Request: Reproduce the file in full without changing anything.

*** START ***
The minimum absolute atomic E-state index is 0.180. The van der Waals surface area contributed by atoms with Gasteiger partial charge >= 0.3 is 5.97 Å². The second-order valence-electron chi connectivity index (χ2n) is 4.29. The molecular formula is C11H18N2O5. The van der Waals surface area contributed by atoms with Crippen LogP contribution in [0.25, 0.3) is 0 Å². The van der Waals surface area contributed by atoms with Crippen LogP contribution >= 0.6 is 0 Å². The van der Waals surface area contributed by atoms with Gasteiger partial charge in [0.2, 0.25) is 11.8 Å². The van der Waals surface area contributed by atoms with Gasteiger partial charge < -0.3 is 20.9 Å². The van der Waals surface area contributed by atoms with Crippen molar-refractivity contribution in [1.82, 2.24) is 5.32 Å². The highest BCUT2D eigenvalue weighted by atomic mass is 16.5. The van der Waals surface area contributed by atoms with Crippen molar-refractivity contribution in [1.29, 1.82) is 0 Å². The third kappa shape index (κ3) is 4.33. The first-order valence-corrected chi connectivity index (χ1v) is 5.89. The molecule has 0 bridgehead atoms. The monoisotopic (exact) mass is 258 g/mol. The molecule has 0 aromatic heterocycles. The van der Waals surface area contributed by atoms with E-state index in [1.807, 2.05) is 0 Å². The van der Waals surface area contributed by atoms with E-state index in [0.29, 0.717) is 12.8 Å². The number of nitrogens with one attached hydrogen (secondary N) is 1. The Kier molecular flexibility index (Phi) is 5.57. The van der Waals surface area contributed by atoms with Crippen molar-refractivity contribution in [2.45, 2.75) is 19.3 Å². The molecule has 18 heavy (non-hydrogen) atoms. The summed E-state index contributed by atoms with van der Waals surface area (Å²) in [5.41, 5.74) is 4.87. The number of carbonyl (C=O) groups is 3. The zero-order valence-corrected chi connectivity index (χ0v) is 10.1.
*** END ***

The minimum absolute atomic E-state index is 0.180. The van der Waals surface area contributed by atoms with Gasteiger partial charge >= 0.3 is 5.97 Å². The second-order valence-electron chi connectivity index (χ2n) is 4.29. The molecular formula is C11H18N2O5. The van der Waals surface area contributed by atoms with Crippen LogP contribution in [0.25, 0.3) is 0 Å². The van der Waals surface area contributed by atoms with Crippen LogP contribution >= 0.6 is 0 Å². The van der Waals surface area contributed by atoms with Gasteiger partial charge in [0.2, 0.25) is 11.8 Å². The van der Waals surface area contributed by atoms with Gasteiger partial charge < -0.3 is 20.9 Å². The van der Waals surface area contributed by atoms with Crippen molar-refractivity contribution in [1.82, 2.24) is 5.32 Å². The highest BCUT2D eigenvalue weighted by atomic mass is 16.5. The van der Waals surface area contributed by atoms with Crippen molar-refractivity contribution in [1.29, 1.82) is 0 Å². The third kappa shape index (κ3) is 4.33. The first-order valence-corrected chi connectivity index (χ1v) is 5.89. The molecule has 0 bridgehead atoms. The monoisotopic (exact) mass is 258 g/mol. The molecule has 0 aromatic heterocycles. The van der Waals surface area contributed by atoms with E-state index in [1.807, 2.05) is 0 Å². The van der Waals surface area contributed by atoms with E-state index in [0.29, 0.717) is 12.8 Å². The number of nitrogens with one attached hydrogen (secondary N) is 1. The Kier molecular flexibility index (Phi) is 5.57. The van der Waals surface area contributed by atoms with Crippen molar-refractivity contribution in [2.45, 2.75) is 19.3 Å². The molecule has 18 heavy (non-hydrogen) atoms. The summed E-state index contributed by atoms with van der Waals surface area (Å²) in [5.41, 5.74) is 4.87. The number of carbonyl (C=O) groups is 3. The zero-order valence-corrected chi connectivity index (χ0v) is 10.1.